Characters With “A Confusing Grace”

In The Cat’s Table, Michael Ondaatje speaks of his POV character’s regard for another as revealing “a confusing grace.” This phrase confirmed something important I had seen in both characters without having thought of it myself. It’s beauty and accuracy touched my heart.

Can you think of a time in your reading or writing when you have had such a strong response to a revealing phrase about a character? I’m certain the answer is yes, and I’d like to hear about it. Other readers and writers might, too.

Looking back at my novel, Boundaries, I see confusing grace in both POV characters. I wonder whether my readers will feel that way about Ben, when right after his chance encounter with Sydney but before their planned date and the consummation of their affair, he learns that she will become his client. Only at their first appointment does he reveal the truth, throwing her into a rage. As the reader will soon see, she has no other reasonable choice but to accept his representation in her case to regain the custody of her young son. To give even more tension to the story (I hope), Sydney enters the affair with great reluctance, given that she has come to town to meet the attorney she could not have known would become her lover.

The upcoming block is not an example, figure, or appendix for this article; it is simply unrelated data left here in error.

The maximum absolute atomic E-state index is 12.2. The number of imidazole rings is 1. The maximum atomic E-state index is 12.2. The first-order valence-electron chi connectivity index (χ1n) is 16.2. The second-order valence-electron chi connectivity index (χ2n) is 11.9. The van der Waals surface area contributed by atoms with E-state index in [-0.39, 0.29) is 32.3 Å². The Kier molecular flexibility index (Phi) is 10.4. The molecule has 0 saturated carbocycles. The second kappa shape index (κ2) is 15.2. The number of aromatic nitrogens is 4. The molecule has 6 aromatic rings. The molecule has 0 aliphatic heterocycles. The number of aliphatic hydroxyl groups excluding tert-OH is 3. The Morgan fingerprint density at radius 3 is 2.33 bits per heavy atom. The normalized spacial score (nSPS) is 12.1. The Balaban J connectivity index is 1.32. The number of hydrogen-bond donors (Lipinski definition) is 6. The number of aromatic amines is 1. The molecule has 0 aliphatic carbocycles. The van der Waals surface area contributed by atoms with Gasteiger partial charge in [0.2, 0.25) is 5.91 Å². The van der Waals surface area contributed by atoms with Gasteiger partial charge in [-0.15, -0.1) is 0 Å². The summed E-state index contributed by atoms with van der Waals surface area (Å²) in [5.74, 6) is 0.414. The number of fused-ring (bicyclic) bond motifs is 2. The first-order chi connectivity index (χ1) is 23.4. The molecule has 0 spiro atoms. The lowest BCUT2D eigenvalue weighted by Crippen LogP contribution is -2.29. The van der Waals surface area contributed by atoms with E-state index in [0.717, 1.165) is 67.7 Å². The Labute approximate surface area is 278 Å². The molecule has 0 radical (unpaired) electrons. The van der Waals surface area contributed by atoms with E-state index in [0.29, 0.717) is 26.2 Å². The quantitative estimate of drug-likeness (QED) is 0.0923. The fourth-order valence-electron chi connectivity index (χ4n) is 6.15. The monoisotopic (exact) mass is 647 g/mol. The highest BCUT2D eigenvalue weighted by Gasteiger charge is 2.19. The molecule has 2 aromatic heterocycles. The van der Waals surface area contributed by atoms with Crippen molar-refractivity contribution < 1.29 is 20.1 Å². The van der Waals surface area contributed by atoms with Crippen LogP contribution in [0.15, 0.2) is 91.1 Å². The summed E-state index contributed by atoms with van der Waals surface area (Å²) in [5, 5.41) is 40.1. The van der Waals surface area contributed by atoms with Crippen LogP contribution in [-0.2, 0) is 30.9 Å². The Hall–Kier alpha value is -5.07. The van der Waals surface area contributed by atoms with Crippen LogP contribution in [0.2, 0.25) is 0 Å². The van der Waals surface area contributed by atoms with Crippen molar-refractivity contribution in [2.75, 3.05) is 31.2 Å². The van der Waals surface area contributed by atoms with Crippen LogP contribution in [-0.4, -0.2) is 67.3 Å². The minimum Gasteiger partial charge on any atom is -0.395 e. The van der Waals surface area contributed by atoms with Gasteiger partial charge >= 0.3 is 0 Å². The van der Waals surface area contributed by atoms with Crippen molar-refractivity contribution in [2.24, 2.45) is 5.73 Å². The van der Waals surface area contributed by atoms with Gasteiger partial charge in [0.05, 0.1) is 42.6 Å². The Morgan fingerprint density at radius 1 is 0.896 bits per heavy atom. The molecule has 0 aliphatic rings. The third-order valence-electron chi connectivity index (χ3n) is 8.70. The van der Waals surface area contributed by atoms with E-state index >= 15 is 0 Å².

This is an example of the tension a story can build when the reader learns something one character knows but the other does not. It’s great fun for the writer to discover this when he is following his nose. But that’s another matter.

What unfolds is Ben and Sydney’s questionable conduct as lawyer and client and the jeopardy it puts them in. They join in a series of unethical choices that readers are likely to believe will prohibit Ben from giving objective advice and Sydney from being able to rationally assess it. I hope the confusing grace I find in them will allow readers to follow them in spite of the mistakes they make in the name of whatever readers believe about them: that they suffer from the dangers of passion; that they lack common sense; that they are trapped in patterns established in their pasts; or that they respond appropriately to overwhelming odds in a hostile environment. I hope readers will give them a try.

Don’t worry about that. I will be happy enough for you to share an example or two of “a confusing grace” in stories you loved reading or ones you have written.

Jim

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